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Re: Eggs,Embyros, and Birds


    Subject #1)    Usually nests are preserved as individual items (as a
whole ['hole' :-)] ) containing several eggs - if you are lucky.
Oftentimes, all you have are filled-in depressions with scattered eggshells
within.  (The fill-in material is different from the layer containing the
nest (aka the hole) -  That's how we know that the nest exists).  When eggs
are found, even when some of the eggs are missing, you can usually tell
where the missing eggs used to be.  On a rare ocassion, you can find all the
eggs in situ, allowing an accurate count.  Different dinosaurs have
different egg counts per nest.  Some hadrosaurs may have had 18-22 eggs per
nest, while some theropods may have had only 2 (possible _Tarbosaurus_),
while others appear to have had 6-8 per nest.   Concerning the annual re-use
of the nests - this may be a function of the means of preservation.  For
example, Jack Horner's _Maiasaura_ nesting sites show that a catastrophic
mud-slide hit, burying 10's of thousands of the animals - yet the discovery
of new nests just slightly higher in the strata than the old nests indicates
that the animals came back to the old nesting sites.  I would imagine that
the annual use/re-use of nests would be extremely difficult to detect
without a similar incident (i.e. a catastrophe).

    Subject #2)    I personally think that birds are dinosaur descendents.
To me there are too many similarities for them all to be convergences.  The
detailed semantics of when do we stop calling them dinosaurs, and start
calling them birds, or make a new group that we call dino-birds - this to me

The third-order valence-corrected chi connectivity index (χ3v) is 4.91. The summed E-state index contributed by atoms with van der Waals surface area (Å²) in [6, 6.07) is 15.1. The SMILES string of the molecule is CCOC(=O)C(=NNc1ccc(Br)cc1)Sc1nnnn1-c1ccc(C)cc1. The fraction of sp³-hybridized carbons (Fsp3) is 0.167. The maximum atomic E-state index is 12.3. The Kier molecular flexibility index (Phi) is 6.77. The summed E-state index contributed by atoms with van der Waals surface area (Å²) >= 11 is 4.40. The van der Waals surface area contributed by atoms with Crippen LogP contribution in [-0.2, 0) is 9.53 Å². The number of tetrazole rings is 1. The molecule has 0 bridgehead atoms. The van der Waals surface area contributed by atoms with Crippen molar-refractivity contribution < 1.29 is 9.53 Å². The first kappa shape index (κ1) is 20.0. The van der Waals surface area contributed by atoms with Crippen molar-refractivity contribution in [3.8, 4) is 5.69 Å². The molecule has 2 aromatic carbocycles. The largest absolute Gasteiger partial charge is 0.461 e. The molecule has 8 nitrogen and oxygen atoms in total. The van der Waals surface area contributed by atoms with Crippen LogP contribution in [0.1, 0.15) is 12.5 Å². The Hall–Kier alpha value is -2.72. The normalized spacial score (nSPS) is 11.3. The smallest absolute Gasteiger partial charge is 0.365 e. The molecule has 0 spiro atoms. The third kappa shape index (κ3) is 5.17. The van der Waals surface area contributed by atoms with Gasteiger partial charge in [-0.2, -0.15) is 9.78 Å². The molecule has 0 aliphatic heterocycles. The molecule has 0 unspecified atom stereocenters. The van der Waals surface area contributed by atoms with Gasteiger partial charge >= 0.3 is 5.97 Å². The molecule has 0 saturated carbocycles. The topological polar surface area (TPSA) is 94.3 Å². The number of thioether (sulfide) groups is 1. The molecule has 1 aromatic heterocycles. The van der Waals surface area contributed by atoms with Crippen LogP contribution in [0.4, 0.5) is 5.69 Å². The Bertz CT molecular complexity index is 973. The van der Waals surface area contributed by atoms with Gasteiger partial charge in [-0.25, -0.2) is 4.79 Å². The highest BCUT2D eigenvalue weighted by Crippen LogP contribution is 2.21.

is where lots of people make their stand  (BADD or BAMM, versus BCF).  Of
course, we still have those who appear to have made it their own personal
crusade to prove that birds are descendants of other archosaurs (possibly
crocodilians), and not dinosaurs.  Oh, well, to each their own....

    Allan Edels

-----Original Message-----
From: KARI LYNN BAKER <Kari_Baker@ndsu.nodak.edu>
To: dinosaur@usc.edu <dinosaur@usc.edu>
Date: Saturday, January 16, 1999 10:50 AM
Subject: Eggs,Embyros, and Birds

>I am doing research, personal and for a seminar presentation, and I would
>like to hear everybody's views on these two subjects--
>Subject #1----
>How are scientists able to differentiate between the different egg
>> episodes?  Supposedly if these creatures (dinos) returned to the same
>> nesting horizion annually how are paleontologists able to infer how
>> eggs were laid at one time?  They say that in each nest there is
>about 20
>> eggs for a hadrosaur, correct??
>Subject #2--------
>What are your views on birds being the descendents of dinosaurs??
>(I hope that I may get a variety of views on the subject, both supporting
>and opposing.)
>Kari Baker